Testing for COVID-19 is slowing relocation of migrants from Greece’s Camp Moria

Infection has been confirmed in seven cases so far

editor: REMIX NEWS
author: Czech News Agency

The first migrants from the fire-damaged Moria camp on the Greek island of Lesbos began moving to a new makeshift camp set up by the government at the site of the Kara Tepe army shooting range, however, moving to the new camp has been a slow process as all newcomers have to be tested for coronavirus.

More than 12,000 people found themselves homeless after last week’s fires, which were started by migrants inside the camp, and only about 300 of them have been relocated by the authorities to a tent camp with a capacity of 3,000 people so far.

These were mostly families with children, the Greek public television ERT reported.

All migrants moving to the new camp, which was set up with the help of the Office of the United Nations High Commissioner for Refugees, must pass a coronavirus rapid test. According to the ERT, the infection has been confirmed in seven cases so far. All those infected, along with their family members, were placed in quarantine in a remote part of the tent camp, where they will have to spend the mandatory quarantine.

The quarantine, which was ordered to the entire Moria camp after the first outbreak, led to loud protests and eventually to migrants deliberately setting fires that destroyed the camp on Tuesday and Wednesday. Since then, more than 12,000 people have been homeless.

Many of them are now protesting against transfers to a makeshift camp and asking for permission to leave the island and continue to Europe. But the Greek government has ruled this option out for now.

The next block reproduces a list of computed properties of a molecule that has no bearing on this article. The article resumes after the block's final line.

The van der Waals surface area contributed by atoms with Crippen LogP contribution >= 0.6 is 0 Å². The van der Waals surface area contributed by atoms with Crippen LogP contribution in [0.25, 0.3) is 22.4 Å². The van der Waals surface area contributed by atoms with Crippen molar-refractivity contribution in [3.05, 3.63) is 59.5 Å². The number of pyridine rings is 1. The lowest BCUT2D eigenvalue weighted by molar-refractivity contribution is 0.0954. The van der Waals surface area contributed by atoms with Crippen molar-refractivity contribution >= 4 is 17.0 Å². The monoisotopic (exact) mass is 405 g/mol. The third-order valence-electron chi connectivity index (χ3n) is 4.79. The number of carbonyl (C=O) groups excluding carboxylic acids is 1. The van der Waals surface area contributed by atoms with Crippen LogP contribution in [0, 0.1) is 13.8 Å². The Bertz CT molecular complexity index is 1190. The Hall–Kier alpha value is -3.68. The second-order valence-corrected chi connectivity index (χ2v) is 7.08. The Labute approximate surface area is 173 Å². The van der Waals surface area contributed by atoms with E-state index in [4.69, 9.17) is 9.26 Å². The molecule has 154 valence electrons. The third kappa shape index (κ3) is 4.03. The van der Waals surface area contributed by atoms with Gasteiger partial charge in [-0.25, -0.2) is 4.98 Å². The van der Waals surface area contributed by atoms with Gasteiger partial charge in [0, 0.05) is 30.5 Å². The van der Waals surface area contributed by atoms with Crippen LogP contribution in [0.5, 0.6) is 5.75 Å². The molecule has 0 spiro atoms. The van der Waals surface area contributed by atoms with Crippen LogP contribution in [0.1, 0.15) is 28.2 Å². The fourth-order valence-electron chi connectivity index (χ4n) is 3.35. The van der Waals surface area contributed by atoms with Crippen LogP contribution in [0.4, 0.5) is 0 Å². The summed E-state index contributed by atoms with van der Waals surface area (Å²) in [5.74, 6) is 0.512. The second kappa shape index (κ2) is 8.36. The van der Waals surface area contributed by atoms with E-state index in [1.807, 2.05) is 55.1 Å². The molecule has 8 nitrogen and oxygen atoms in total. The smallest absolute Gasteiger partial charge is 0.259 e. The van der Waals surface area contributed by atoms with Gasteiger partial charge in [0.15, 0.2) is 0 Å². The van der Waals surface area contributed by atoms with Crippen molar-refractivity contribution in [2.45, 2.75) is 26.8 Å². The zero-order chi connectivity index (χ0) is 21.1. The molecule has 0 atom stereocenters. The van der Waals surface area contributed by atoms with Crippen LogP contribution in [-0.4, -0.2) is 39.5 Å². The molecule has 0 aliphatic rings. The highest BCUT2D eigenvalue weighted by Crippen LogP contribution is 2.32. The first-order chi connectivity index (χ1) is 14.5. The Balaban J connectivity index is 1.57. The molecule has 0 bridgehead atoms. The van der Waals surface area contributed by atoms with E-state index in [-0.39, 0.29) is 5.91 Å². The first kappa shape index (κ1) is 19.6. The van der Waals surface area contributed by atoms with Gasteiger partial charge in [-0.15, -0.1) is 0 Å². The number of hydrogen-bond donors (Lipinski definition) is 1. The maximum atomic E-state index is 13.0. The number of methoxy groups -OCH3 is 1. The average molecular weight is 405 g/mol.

Demonstrations and clashes

According to the DPA, the situation on the island remains tense, and thousands of migrants are still camped out on the island’s roads. It may take weeks for all the people of the ruined Moria camp to regain a roof over their heads. Authorities are now looking for other places where tent camps could be set up.

Repeated spontaneous demonstrations took place on Saturday and migrants clashed with police, including throwing stones at officers, who, in response, used tear gas on them.

Camp Moria has seen overcrowding for years due to large influx of migrants trying to pass through Greece on their way towards Northern Europe.

At one point, there were almost 13,000 migrants in the facility originally intended for a maximum of 2,750 people. The problems were mainly with hygiene.

The people of Lesbos want the government now to relocate the refugees to mainland Greece, but the authorities have so far only allowed the evacuation of unaccompanied migrant minors. Ten countries of the European Union said they would accept these minors.

Title image: Migrants take part in a rally as riot police block the road near Mytilene town, on the northeastern island of Lesbos, Greece, Friday, Sept. 11, 2020. Thousands of protesting refugees and migrants left homeless on the Greek island of Lesbos after fires destroyed the notoriously overcrowded Moria camp have gathered on a road leading to the island’s main town, demanding to be allowed to leave. (AP Photo/Petros Giannakouris)


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